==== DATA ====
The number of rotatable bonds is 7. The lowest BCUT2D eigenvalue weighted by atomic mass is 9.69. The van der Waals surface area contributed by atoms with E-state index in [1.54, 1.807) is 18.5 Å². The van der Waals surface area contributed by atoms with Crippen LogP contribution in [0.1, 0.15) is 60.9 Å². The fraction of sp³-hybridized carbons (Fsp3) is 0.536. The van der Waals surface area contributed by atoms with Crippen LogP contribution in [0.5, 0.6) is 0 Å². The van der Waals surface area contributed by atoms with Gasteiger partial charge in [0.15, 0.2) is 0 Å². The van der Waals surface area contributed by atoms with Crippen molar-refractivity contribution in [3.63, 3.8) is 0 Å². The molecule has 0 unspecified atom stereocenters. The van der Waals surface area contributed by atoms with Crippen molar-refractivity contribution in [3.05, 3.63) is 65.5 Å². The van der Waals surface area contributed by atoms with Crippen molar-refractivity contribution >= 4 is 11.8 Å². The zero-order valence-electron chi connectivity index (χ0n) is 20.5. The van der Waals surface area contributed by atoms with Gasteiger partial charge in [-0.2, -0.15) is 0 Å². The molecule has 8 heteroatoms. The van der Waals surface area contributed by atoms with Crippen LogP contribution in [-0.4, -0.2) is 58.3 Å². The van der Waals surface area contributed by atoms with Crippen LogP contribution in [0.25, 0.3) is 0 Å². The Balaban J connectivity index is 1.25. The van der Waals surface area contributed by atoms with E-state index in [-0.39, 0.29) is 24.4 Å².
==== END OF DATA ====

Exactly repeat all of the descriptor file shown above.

The number of rotatable bonds is 7. The lowest BCUT2D eigenvalue weighted by atomic mass is 9.69. The van der Waals surface area contributed by atoms with E-state index in [1.54, 1.807) is 18.5 Å². The van der Waals surface area contributed by atoms with Crippen LogP contribution in [0.1, 0.15) is 60.9 Å². The fraction of sp³-hybridized carbons (Fsp3) is 0.536. The van der Waals surface area contributed by atoms with Crippen LogP contribution in [0.5, 0.6) is 0 Å². The van der Waals surface area contributed by atoms with Gasteiger partial charge in [0.15, 0.2) is 0 Å². The van der Waals surface area contributed by atoms with Crippen molar-refractivity contribution in [3.63, 3.8) is 0 Å². The molecule has 0 unspecified atom stereocenters. The van der Waals surface area contributed by atoms with Crippen molar-refractivity contribution in [3.05, 3.63) is 65.5 Å². The van der Waals surface area contributed by atoms with Crippen molar-refractivity contribution >= 4 is 11.8 Å². The zero-order valence-electron chi connectivity index (χ0n) is 20.5. The van der Waals surface area contributed by atoms with Gasteiger partial charge in [-0.2, -0.15) is 0 Å². The molecule has 8 heteroatoms. The van der Waals surface area contributed by atoms with Crippen LogP contribution in [-0.4, -0.2) is 58.3 Å². The van der Waals surface area contributed by atoms with Crippen LogP contribution in [0.25, 0.3) is 0 Å². The Balaban J connectivity index is 1.25. The van der Waals surface area contributed by atoms with E-state index in [-0.39, 0.29) is 24.4 Å².